We Canadians are fond of our healthcare system. The public benefit of universal access is a point of national pride.
But there’s at least one lesson from the U.S. system that Canada desperately needs to learn: that healthcare is a business, too—a very big business indeed. We’re accustomed to treating our system as a public service with costs to be managed. In doing so, we often forget that it’s also an economic opportunity to be leveraged. It doesn’t only have to cost us—it can also pay us back.
One of our big unrealized opportunities is in biotechnology. This country does great research in this area: it was Canadians James Till and Ernest McCulloch who first demonstrated the existence of stem cells in 1961. We graduate great talent from our publicly funded universities. We launch great start-ups. But our research, our talent and our start-ups have an alarming tendency to migrate abroad, especially to the United States, where the chances are better that money will get invested, products will get manufactured, and profits will get pocketed.
Our frequently cited biotech gap is in vaccine manufacturing. In the 1980s, we sold off Crown-owned Connaught Laboratories, which was then the world’s largest maker of flu vaccines, and the Canadian industry began to decline. By the time the pandemic arrived, Canada was at the mercy of foreign suppliers, waiting for vaccines that other countries were making and selling.
But that problem extends beyond vaccines to our entire biotech industry. A new Innovation Economy Council report titled Out of the Lab, Into the Patient: Canada’s Commercial Opportunity in Cell and Gene Therapy Manufacturing shows what’s missing.
But the report also reminds us what’s possible.
Cell and gene therapies are expected to be the future of global healthcare in coming decades. These treatments can cure diseases instead of simply treating them. This could save costs in the long term, but they’re expensive up front—potentially running into the seven figures per patient. Taxpayers, insurers and patients will pay for it. That’s the line item that will turn up in budgets.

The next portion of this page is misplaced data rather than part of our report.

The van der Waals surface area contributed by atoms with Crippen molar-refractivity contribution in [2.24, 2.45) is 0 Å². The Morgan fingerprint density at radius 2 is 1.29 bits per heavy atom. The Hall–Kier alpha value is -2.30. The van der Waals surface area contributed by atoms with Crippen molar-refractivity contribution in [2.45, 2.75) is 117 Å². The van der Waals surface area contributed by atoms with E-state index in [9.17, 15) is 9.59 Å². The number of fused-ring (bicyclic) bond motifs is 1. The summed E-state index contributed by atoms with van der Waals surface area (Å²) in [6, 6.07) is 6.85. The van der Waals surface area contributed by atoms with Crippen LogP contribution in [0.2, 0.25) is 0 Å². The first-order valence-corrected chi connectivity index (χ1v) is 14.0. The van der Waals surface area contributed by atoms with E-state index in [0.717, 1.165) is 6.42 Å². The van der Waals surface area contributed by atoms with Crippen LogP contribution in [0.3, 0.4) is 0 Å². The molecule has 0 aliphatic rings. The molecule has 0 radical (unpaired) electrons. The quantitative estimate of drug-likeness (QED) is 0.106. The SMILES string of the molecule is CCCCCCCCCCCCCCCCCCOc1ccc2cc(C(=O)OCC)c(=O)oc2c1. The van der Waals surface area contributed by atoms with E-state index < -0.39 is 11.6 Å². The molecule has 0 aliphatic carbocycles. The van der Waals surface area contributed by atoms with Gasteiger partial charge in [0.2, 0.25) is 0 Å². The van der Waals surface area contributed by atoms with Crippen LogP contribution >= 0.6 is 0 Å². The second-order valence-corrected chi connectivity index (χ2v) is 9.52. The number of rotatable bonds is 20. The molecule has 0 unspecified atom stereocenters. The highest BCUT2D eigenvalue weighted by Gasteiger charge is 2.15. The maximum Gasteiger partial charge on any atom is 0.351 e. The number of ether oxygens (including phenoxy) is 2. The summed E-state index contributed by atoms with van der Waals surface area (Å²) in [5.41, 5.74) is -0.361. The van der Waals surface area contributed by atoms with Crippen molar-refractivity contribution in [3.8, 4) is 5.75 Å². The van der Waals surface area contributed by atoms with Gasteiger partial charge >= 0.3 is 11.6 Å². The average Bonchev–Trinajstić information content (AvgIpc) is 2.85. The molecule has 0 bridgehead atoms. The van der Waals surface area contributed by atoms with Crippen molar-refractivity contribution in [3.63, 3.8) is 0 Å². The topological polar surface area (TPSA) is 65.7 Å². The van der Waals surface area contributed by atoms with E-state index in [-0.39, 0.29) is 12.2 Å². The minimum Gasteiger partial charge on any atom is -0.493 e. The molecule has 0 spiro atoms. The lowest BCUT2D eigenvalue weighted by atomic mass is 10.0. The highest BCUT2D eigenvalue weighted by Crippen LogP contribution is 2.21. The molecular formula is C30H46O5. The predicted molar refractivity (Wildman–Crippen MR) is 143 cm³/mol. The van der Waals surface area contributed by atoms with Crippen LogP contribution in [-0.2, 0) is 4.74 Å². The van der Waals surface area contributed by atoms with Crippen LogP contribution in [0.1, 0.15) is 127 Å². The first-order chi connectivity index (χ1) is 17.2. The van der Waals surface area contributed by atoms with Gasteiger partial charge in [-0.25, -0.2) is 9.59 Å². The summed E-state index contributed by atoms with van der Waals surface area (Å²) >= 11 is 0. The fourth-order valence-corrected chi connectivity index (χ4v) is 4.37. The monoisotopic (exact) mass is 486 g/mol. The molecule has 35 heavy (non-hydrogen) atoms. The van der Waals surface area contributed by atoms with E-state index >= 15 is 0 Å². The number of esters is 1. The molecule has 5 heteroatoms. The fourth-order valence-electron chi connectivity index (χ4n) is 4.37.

But the business of manufacturing these therapies and delivering them to patients around the world can offset those costs and generate big economic benefits for Canada. That’s the opportunity.
The global market for cell and gene therapies is expected to reach $34 billion by 2030, and Canada should be using its research advantage to get a big part of it: investment in revolutionary start-ups, pharmaceutical exports, contract manufacturing fees, jobs, tax revenues and spinoff benefits.
As it stands today, we lack the infrastructure needed to capitalize. Canadian pension funds and other sources of domestic venture capital have largely ignored this space, for a variety of reasons. We haven’t trained enough scientists, technicians and executives to drive the business forward. And, critically, there’s an acute shortage of contract manufacturing capacity. Many promising young companies are trying to make do with small facilities carved out at hospitals and universities.
It’s as if we had an entire country’s worth of auto-part makers, but no available factory space—these companies either have to build a $150-million facility or go rent one abroad, which is not a choice we should be forcing Canadian companies to make. Instead, we need purpose-built laboratories and biomanufacturing facilities to give these companies the option of manufacturing their therapies at clinical and commercial scale—in Canada.
The IEC paper calls for a comprehensive manufacturing strategy, better supply chains, better domestic venture capital access and training for a next-generation workforce—as well as better contract manufacturing options.
Fortunately, there is already hope of making this future a reality. In the 2021 budget, the federal government allocated $2.2 billion for biomanufacturing and life sciences. This needs to be spent wisely.
Meanwhile, at the McMaster Innovation Park in Hamilton, Ont., a large piece of the manufacturing puzzle is already starting to come together: a new contract development and manufacturing facility called OmniaBio Inc., a CCRM subsidiary. The Ontario Government recently announced a loan to OmniaBio of up to $40 million to kick-start construction of the $580-million facility.
An exclusive economic analysis commissioned by CCRM shows that the project could add $4 billion a year to Ontario’s GDP and $450 million a year to provincial tax revenue. That’s a lot of business, and proof of the potential benefits from a robust biomanufacturing industry.
Because we need to remember that healthcare isn’t just a public service we pay for. It’s an economic opportunity we need to seize.
Michael May is the president and CEO of the Centre for Commercialization of Regenerative Medicine.